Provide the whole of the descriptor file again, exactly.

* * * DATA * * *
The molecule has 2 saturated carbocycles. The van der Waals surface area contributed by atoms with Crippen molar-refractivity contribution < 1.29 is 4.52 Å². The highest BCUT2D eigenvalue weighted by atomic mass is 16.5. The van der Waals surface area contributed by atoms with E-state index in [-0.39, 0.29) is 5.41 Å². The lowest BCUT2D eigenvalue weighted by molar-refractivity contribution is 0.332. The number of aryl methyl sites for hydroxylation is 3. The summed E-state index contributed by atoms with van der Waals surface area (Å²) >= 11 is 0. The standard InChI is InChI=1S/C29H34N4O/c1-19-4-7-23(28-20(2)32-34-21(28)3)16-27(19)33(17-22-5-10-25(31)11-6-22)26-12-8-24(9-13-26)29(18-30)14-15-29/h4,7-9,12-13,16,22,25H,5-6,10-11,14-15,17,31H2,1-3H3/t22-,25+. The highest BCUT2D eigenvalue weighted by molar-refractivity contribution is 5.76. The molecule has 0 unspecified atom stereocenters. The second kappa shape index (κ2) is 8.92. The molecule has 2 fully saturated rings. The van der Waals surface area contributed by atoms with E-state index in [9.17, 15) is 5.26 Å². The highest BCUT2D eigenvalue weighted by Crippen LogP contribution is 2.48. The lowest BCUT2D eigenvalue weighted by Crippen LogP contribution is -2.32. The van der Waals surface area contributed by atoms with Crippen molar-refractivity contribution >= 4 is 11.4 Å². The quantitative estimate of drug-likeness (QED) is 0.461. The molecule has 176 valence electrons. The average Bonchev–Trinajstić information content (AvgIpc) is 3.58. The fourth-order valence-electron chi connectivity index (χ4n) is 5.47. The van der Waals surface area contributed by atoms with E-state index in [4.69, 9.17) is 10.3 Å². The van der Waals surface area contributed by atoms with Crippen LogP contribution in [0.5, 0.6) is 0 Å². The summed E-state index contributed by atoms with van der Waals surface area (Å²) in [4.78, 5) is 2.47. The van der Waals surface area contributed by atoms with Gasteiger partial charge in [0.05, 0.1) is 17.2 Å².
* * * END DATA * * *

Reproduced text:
The molecule has 2 saturated carbocycles. The van der Waals surface area contributed by atoms with Crippen molar-refractivity contribution < 1.29 is 4.52 Å². The highest BCUT2D eigenvalue weighted by atomic mass is 16.5. The van der Waals surface area contributed by atoms with E-state index in [-0.39, 0.29) is 5.41 Å². The lowest BCUT2D eigenvalue weighted by molar-refractivity contribution is 0.332. The number of aryl methyl sites for hydroxylation is 3. The summed E-state index contributed by atoms with van der Waals surface area (Å²) >= 11 is 0. The standard InChI is InChI=1S/C29H34N4O/c1-19-4-7-23(28-20(2)32-34-21(28)3)16-27(19)33(17-22-5-10-25(31)11-6-22)26-12-8-24(9-13-26)29(18-30)14-15-29/h4,7-9,12-13,16,22,25H,5-6,10-11,14-15,17,31H2,1-3H3/t22-,25+. The highest BCUT2D eigenvalue weighted by molar-refractivity contribution is 5.76. The molecule has 0 unspecified atom stereocenters. The second kappa shape index (κ2) is 8.92. The molecule has 2 fully saturated rings. The van der Waals surface area contributed by atoms with E-state index in [9.17, 15) is 5.26 Å². The highest BCUT2D eigenvalue weighted by Crippen LogP contribution is 2.48. The lowest BCUT2D eigenvalue weighted by Crippen LogP contribution is -2.32. The van der Waals surface area contributed by atoms with Crippen molar-refractivity contribution >= 4 is 11.4 Å². The quantitative estimate of drug-likeness (QED) is 0.461. The molecule has 176 valence electrons. The average Bonchev–Trinajstić information content (AvgIpc) is 3.58. The fourth-order valence-electron chi connectivity index (χ4n) is 5.47. The van der Waals surface area contributed by atoms with E-state index in [4.69, 9.17) is 10.3 Å². The van der Waals surface area contributed by atoms with Crippen LogP contribution in [0.5, 0.6) is 0 Å². The summed E-state index contributed by atoms with van der Waals surface area (Å²) in [4.78, 5) is 2.47. The van der Waals surface area contributed by atoms with Gasteiger partial charge in [0.05, 0.1) is 17.2 Å².